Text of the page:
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China Stocks Halted for the Day After Sharp Plunge

Trading in Chinese stocks was suspended Thursday for a second day this week after a dramatic plunge that sent shocks through global markets.

Dealing was briefly halted after the CSI 300 stock index fell 5%. When markets re-opened, losses reached 7% within seconds, triggering a complete suspension for the day. The shortened trading session lasted just 30 minutes.The abrupt decline triggered so-called circuit breakers, which Chinese authorities recently implemented in a bid to tame the country's volatile markets. The new circuit breakers were also used to halt trading early on Monday.

While circuit breakers initially limit losses, they may encourage investors to sell more. Why? Observers say the first breaker is reached too quickly, and investors use the cool-down period to line up additional sell orders.

The CSI 300, which tracks stocks in Shanghai and Shenzhen, has already fallen 12% in 2016.

China's central bank responded Thursday by announcing it would pump $10.6 billion into the financial system. That follows an injection of $20 billion on Tuesday.

The moves are designed to juice stocks and calm mainland markets, which are dominated by small savers who put more faith in speculative investing newsletters than company fundamentals. But observers say they also signal that China's leaders are concerned about the economy.

"Investors recognize that the [central bank's] actions serve as confirmation that China's economy is slowing in a meaningful fashion, which has real repercussions on global ... growth," Mike O'Rourke, chief market strategist at JonesTrading, wrote in a note.Two separate reports this week fanned fears of slower growth in the world's second-largest economy. One showed that China's services sector grew at the weakest pace in 17 months in December -- another revealed that activity had slowed in the country's key factory sector.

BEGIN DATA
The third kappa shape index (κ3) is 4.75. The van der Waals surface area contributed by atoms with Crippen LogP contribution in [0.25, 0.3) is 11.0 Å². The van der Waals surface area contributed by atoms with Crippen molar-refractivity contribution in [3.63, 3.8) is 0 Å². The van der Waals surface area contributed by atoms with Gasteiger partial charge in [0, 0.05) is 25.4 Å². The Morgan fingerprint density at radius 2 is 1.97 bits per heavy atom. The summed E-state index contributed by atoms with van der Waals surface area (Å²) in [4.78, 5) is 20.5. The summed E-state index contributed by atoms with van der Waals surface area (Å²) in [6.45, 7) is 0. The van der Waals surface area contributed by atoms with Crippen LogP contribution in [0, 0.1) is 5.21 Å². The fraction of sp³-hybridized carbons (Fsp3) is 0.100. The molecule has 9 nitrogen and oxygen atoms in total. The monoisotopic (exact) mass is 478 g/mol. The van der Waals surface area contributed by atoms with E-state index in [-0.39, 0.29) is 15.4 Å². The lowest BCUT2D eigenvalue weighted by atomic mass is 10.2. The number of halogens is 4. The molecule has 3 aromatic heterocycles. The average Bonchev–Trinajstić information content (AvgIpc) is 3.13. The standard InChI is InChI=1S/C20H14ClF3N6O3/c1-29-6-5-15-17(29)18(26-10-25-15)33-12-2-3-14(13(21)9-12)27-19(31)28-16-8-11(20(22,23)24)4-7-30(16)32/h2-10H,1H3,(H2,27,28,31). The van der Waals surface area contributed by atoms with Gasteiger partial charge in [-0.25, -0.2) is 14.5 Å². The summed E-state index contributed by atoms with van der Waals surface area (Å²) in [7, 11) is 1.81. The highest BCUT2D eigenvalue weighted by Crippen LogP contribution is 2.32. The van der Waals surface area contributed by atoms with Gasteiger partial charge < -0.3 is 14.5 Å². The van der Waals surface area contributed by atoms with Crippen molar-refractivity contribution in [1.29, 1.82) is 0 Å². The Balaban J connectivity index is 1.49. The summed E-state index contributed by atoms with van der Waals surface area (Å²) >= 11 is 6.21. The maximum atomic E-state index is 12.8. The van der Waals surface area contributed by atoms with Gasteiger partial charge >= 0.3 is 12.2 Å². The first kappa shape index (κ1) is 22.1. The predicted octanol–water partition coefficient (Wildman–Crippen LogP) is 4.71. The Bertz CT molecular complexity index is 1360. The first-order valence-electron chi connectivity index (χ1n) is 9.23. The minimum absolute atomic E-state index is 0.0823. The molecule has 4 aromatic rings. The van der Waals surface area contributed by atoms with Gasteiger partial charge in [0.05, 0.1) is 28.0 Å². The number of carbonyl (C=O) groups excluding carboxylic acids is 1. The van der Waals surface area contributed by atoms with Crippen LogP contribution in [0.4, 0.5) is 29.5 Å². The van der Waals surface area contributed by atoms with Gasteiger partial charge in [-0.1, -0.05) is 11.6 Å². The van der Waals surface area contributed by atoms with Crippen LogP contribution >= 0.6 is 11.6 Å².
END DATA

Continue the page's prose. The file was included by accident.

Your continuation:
Another concern is China's weakening currency: Before trading began Thursday, China's central bank set the yuan's value at its weakest level since March 2011. A weaker currency can help Chinese exporters and support growth, but it can also push money out of the country and hurt asset values.

Worries over the currency have intensified since a surprise devaluation in August. At the time, Beijing said it was hoping to allow market forces more control over the yuan -- but the central bank has spent billions in recent months to prop up the currency. On Thursday, regulators set the yuan's daily trading limit sharply lower, the largest such decline since August.

The yuan has lost nearly 6% against the U.S. dollar since August.

The pain extended beyond mainland China on Thursday. Hong Kong's Hang Seng dropped 3.1%, while Japan's Nikkei shed 2.3%. U.S. stock futures were sharply lower.

Concerns about China have also helped ravage oil prices -- a trend that in turn hurts global economies and further unsettles stocks. Oil is now trading below $33 a barrel.

Most investing professionals recently surveyed by CNNMoney listed China as the biggest risk to U.S. stocks. When Chinese markets were halted Monday, the move triggered a global selloff, including losses of roughly 2% in the U.S.

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